Financial and mining stocks led the top share index higher Wednesday on reports European leaders were planning a bolstered bailout fund, although early gains were pared as more woeful UK data heightened recession fears.
The blue chip index <.FTSE> added 17.37 points or 0.3 percent to 5,586.09 by 11:52 a.m., off an intraday high of 5,631.88.
The Financial Times reported eleventh hour talks had begun to create a bigger financial bazooka to present to the European Union Summit on Thursday and Friday.
The benchmark index has gained around 9 percent from the closing low on November 24, as hopes have built that a solution to Europe's ongoing debt crisis might be imminent.
Riskier assets such as banks and insurers <.SXIP>, those with most to gain from a successful debt package as it would shore up confidence in the financial system, have led the rally.
Insurance buyout vehicle Resolution
Despite continuing Euro uncertainty we remain constructive on the insurers' efforts to better manage risk and to improve operationally, Deutsche Bank said.
The mining sector rallied too, having lost around a quarter of its value in 2011, on the hope that any deal in Europe would help lubricate the cogs of the global financial system and boost demand in the sector.
Citigroup remained bullish on European equities, which it said are poised to deliver returns of 15-20 percent in 2012, despite a likely recession in the euro zone next year, owing to cheap valuations, expected policy changes in the region and with no global recession in sight, although it leaned towards defensives in selecting favoured stocks.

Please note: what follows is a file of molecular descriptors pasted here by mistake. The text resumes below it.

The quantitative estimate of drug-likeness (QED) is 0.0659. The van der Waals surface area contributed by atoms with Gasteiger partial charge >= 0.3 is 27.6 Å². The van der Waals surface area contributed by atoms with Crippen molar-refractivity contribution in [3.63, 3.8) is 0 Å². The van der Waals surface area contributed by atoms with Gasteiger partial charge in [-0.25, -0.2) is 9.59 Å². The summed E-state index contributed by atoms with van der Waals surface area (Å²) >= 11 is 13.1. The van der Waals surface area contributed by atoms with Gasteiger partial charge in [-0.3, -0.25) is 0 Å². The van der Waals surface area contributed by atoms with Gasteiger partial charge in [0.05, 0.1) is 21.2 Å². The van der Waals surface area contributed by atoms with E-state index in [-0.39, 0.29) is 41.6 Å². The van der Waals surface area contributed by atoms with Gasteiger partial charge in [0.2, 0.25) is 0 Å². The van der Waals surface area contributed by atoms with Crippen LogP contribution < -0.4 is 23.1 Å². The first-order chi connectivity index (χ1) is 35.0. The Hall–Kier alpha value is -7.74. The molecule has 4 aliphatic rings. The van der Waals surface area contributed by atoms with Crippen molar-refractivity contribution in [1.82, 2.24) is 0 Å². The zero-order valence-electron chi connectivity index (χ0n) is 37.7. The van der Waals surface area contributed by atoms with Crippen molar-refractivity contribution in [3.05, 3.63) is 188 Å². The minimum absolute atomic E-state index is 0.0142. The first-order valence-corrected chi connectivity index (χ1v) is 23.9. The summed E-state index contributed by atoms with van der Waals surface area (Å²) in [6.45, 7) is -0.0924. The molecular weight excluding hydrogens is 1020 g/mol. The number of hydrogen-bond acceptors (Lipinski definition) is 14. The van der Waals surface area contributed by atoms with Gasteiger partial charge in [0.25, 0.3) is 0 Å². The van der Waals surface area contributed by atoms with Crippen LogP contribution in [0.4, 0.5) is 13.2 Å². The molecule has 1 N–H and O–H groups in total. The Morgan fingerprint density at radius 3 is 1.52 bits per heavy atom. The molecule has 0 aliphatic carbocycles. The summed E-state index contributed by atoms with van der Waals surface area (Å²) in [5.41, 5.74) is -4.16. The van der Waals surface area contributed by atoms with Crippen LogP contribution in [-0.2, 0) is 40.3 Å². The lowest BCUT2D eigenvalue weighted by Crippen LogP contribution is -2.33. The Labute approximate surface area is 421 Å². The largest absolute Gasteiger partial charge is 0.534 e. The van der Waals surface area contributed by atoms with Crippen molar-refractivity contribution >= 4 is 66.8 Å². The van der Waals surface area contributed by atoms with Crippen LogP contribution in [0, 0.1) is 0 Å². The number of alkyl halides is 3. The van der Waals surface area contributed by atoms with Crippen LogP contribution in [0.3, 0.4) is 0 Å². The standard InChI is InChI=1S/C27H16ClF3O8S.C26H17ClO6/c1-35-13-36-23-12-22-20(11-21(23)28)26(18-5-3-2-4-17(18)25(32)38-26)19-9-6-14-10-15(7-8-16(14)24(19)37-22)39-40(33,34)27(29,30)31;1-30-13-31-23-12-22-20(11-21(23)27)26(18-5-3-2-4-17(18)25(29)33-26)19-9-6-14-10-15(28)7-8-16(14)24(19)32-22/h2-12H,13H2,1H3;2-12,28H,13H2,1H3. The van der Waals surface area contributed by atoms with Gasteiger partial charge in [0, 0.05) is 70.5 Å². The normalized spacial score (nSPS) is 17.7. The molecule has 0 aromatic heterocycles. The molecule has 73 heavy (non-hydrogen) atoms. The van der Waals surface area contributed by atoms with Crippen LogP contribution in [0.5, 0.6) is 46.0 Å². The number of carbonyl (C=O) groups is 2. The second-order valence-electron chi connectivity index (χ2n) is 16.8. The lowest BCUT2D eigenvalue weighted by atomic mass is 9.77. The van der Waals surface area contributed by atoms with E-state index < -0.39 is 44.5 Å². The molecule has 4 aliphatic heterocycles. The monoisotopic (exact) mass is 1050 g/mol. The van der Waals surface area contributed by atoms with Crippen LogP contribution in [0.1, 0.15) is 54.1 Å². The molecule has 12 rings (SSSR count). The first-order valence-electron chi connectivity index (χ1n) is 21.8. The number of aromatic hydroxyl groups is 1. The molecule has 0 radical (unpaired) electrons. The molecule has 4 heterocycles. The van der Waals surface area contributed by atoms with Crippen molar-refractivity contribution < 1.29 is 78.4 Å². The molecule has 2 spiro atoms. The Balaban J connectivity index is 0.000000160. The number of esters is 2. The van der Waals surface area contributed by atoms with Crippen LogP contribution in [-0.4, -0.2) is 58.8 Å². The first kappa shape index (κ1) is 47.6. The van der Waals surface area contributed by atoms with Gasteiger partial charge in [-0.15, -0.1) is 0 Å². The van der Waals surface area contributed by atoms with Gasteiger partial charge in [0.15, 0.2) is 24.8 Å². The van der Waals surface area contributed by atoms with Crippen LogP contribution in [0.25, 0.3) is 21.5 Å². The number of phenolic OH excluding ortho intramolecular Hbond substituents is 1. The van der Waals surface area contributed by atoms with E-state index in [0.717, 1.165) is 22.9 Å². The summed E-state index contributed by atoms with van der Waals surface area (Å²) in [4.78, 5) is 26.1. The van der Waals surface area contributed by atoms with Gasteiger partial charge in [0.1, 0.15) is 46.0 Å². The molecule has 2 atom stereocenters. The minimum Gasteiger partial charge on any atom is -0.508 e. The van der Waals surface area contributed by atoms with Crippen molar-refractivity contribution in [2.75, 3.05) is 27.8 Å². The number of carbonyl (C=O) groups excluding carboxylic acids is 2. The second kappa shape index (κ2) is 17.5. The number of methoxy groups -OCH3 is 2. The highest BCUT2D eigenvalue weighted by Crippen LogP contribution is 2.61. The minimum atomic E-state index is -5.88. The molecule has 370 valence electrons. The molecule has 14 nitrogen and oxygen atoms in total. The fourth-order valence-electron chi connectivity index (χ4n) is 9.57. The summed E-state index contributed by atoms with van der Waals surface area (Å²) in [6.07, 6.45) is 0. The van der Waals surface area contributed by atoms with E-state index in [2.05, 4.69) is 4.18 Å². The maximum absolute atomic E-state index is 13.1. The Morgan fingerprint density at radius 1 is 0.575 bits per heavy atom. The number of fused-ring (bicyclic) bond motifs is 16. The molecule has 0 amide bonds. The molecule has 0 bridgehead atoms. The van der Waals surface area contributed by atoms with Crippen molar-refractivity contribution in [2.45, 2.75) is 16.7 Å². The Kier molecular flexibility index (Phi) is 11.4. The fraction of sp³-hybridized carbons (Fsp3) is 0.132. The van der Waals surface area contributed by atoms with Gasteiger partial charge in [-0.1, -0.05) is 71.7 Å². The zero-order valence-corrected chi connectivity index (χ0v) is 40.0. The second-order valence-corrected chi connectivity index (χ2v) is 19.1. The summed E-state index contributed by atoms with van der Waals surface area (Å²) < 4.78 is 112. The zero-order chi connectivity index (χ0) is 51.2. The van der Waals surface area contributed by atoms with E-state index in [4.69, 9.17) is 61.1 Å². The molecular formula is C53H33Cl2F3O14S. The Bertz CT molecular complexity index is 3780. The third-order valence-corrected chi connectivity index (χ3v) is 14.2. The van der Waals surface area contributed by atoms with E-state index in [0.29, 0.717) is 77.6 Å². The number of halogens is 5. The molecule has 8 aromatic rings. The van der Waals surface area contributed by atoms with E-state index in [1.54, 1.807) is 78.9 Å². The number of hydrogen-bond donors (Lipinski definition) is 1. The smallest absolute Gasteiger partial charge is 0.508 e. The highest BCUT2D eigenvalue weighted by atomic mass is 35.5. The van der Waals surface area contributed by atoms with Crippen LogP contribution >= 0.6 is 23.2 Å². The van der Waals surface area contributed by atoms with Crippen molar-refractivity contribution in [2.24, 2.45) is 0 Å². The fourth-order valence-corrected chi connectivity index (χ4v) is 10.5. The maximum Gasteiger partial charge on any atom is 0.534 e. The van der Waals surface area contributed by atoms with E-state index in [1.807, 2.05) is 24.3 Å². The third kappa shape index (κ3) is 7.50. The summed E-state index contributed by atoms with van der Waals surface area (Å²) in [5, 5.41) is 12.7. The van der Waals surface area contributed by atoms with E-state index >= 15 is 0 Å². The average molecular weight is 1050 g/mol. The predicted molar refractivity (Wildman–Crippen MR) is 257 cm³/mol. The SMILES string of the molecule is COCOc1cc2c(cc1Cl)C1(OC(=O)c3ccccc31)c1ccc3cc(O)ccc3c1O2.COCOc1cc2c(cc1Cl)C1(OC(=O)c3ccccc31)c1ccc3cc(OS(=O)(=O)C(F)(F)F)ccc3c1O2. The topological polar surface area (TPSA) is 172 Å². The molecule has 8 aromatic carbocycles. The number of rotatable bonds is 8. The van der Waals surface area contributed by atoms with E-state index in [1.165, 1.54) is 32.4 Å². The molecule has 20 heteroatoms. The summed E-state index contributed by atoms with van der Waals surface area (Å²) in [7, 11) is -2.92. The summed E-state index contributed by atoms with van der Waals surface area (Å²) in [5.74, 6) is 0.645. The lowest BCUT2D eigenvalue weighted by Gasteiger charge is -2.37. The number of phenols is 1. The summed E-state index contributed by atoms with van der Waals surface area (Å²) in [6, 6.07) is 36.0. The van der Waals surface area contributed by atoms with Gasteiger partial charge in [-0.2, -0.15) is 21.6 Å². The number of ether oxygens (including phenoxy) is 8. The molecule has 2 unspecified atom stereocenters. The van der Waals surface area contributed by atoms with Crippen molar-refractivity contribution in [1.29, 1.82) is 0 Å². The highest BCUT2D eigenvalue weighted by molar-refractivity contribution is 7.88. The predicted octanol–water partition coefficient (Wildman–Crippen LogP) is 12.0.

The brokerage said it favoured industries with international exposure and low leverage, and was overweight on health care, oil and gas, basic resources, personal and household goods insurance and food and beverage companies.
Concerns lingered, however, over the performance of the broader economy and doubts that European politicians would strike a deal to solve the two-year old crisis.
After S&P warned on Tuesday of potential downgrades en masse for euro zone nations, a Reuters poll of economists showed France will lose its AAA credit rating early next year regardless of last-ditch efforts by President Nicolas Sarkozy to resolve the euro zone crisis at an EU summit this week, providing another potential stumbling block for EU leaders looking for potential investors in a bolstered bailout fund.
In the UK, British industrial output fell at its fastest pace in six months in October, reinforcing concerns the economy may be sliding into recession after a string of weak business surveys.
Those fears weighed on the retailers, which underperformed FTSE 100 gains on concerns over the outlook for the sector.
That followed a shock profit warning in the previous session from German giant Metro
Our cautious outlook on European retail has been reinforced by a series of profit warnings over the last few weeks, the bank said. With three weeks still remaining to Christmas, the outlook is worsening daily both in the UK and Europe and we still perceive considerable risk to estimates across the board.
Burberry has reached an inflexion point. After more than a decade of restructuring, the cost of sorting out legacy issues and investment in a growth platform, is set to fade as both sales and margins accelerate, said Liberum in a note.
Ex-dividend factors clipped 0.43 point off the FTSE 100 index, with AB Foods
Investec could also be one of three companies to leave the FTSE 100 when the latest quarterly reshuffle of the index is announced after the London market close on Wednesday.
Across the Atlantic, the latest weekly mortgage and refinancing indexes were released at 12 p.m., with U.S. consumer credit numbers for October due at 8 p.m., as investors search for rays of light in an otherwise gloomy economic outlook.